Over the last decade, increasing incidence rates for cancer of the thyroid gland have also been observed in the other Nordic countries (9). Our results showed a higher incidence rate for cancer of the thyroid gland in the total female population, but as for liver cancer, we could also see an increase in the Norwegian-born portion of the population. We assume that this increase can be explained by higher rates of detection, and to a lesser extent can be attributed to immigration. Over the period of study, the differences between the Norwegian-born and the total population increased with regard to many of the types of cancer. In the same period, immigrants have accounted for an increasing proportion of the population of Norway. On 1 January 2018, immigrants accounted for 33.1 % of the population of Oslo (10), and it is reasonable to assume that cancer incidence in this group may have an effect on incidence rates in the total population. For example, a review of cancer rates by county in 2013 showed especially low rates of prostate cancer in Oslo (11). This may possibly be due to the city’s large immigrant population, which has a low prevalence of prostate cancer (2). This study shows only a negligible difference between the national rate of prostate cancer and the rate among the Norwegian-born.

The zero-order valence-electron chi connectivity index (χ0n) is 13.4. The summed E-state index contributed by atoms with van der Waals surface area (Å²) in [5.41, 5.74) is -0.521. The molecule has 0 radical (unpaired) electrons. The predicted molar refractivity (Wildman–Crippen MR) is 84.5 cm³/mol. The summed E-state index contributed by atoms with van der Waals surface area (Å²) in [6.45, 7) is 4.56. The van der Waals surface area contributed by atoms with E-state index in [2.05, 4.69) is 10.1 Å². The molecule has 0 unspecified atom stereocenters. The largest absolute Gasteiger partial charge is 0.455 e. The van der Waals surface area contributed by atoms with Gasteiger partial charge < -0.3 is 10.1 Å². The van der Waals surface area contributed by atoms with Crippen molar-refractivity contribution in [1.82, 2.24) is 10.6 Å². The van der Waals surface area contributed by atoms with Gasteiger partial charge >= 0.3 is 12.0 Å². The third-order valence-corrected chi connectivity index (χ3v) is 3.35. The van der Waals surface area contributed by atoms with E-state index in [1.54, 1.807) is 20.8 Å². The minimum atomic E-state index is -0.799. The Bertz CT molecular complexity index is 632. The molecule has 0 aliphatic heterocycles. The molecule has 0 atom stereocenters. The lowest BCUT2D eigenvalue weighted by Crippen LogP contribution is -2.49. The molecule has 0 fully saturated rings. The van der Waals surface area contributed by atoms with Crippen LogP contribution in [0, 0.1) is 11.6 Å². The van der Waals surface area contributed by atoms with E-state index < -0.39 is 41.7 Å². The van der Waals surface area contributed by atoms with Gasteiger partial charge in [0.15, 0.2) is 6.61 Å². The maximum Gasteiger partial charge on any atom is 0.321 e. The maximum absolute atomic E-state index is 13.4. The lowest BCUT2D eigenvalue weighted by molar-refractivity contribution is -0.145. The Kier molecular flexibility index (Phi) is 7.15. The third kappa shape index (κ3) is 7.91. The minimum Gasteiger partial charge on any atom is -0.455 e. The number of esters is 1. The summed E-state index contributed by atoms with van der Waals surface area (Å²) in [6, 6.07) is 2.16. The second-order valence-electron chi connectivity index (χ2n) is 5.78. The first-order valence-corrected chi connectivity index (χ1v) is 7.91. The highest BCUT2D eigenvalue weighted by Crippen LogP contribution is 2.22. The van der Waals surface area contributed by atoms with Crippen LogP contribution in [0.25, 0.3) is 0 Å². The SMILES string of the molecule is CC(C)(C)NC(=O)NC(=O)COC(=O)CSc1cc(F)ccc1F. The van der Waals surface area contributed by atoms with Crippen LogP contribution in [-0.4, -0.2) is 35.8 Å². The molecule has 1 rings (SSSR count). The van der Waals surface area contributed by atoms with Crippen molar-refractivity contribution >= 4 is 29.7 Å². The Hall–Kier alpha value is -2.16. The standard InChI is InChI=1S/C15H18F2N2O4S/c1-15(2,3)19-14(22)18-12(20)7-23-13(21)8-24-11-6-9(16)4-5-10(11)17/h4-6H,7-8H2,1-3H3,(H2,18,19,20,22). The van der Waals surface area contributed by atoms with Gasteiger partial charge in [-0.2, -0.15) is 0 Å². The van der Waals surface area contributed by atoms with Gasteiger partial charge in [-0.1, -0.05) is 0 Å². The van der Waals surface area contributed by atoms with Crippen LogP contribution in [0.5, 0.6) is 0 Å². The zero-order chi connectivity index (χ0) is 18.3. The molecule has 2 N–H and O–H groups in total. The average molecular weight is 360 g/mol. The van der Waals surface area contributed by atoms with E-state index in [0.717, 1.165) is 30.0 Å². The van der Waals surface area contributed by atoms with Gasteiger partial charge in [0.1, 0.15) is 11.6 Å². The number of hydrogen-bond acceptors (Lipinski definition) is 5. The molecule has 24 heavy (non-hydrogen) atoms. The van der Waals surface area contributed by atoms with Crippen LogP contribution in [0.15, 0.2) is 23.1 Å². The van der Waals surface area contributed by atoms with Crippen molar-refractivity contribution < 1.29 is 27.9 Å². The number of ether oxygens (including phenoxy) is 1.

Although the national rates have until now provided an adequate picture of cancer incidence in Norway, it will be crucial to take the composition of the population into account in future presentations of cancer incidence at the national level, thus to be able to analyse the development of cancer risk in sub-groups of the population. To date, we have had little knowledge about cancer incidence in the Norwegian-born portion of the population. Existing knowledge has been based on stand-alone studies, because country of birth and national background have not been registered as variables in the Cancer Registry of Norway. In light of a proposal for an amendment to the Regulations concerning the Cancer Registry of Norway (12), the Ministry of Health and Care Services has now revised Section 1–7 of the regulations to meet precisely this need (13).